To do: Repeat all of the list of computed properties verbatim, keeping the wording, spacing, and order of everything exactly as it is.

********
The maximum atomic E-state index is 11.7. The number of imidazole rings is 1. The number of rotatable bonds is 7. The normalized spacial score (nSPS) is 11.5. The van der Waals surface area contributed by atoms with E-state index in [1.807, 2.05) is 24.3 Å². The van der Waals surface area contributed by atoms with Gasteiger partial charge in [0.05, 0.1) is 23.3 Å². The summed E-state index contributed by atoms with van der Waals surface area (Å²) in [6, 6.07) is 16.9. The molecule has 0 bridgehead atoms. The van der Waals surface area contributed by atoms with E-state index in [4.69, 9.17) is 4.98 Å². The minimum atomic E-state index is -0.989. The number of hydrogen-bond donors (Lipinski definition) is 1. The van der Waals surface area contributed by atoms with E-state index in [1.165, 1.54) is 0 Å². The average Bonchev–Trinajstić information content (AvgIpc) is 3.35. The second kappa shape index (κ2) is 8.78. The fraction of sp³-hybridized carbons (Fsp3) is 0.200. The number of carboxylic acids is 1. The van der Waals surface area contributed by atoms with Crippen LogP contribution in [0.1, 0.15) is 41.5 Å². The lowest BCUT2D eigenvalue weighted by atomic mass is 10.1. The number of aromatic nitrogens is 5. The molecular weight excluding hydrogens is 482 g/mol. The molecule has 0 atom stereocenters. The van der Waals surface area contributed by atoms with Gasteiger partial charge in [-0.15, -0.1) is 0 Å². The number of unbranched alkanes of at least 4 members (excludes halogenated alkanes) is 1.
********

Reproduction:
The maximum atomic E-state index is 11.7. The number of imidazole rings is 1. The number of rotatable bonds is 7. The normalized spacial score (nSPS) is 11.5. The van der Waals surface area contributed by atoms with E-state index in [1.807, 2.05) is 24.3 Å². The van der Waals surface area contributed by atoms with Gasteiger partial charge in [0.05, 0.1) is 23.3 Å². The summed E-state index contributed by atoms with van der Waals surface area (Å²) in [6, 6.07) is 16.9. The molecule has 0 bridgehead atoms. The van der Waals surface area contributed by atoms with E-state index in [4.69, 9.17) is 4.98 Å². The minimum atomic E-state index is -0.989. The number of hydrogen-bond donors (Lipinski definition) is 1. The van der Waals surface area contributed by atoms with E-state index in [1.165, 1.54) is 0 Å². The average Bonchev–Trinajstić information content (AvgIpc) is 3.35. The second kappa shape index (κ2) is 8.78. The fraction of sp³-hybridized carbons (Fsp3) is 0.200. The number of carboxylic acids is 1. The van der Waals surface area contributed by atoms with Crippen LogP contribution in [0.1, 0.15) is 41.5 Å². The lowest BCUT2D eigenvalue weighted by atomic mass is 10.1. The number of aromatic nitrogens is 5. The molecular weight excluding hydrogens is 482 g/mol. The molecule has 0 atom stereocenters. The van der Waals surface area contributed by atoms with Gasteiger partial charge in [-0.15, -0.1) is 0 Å². The number of unbranched alkanes of at least 4 members (excludes halogenated alkanes) is 1.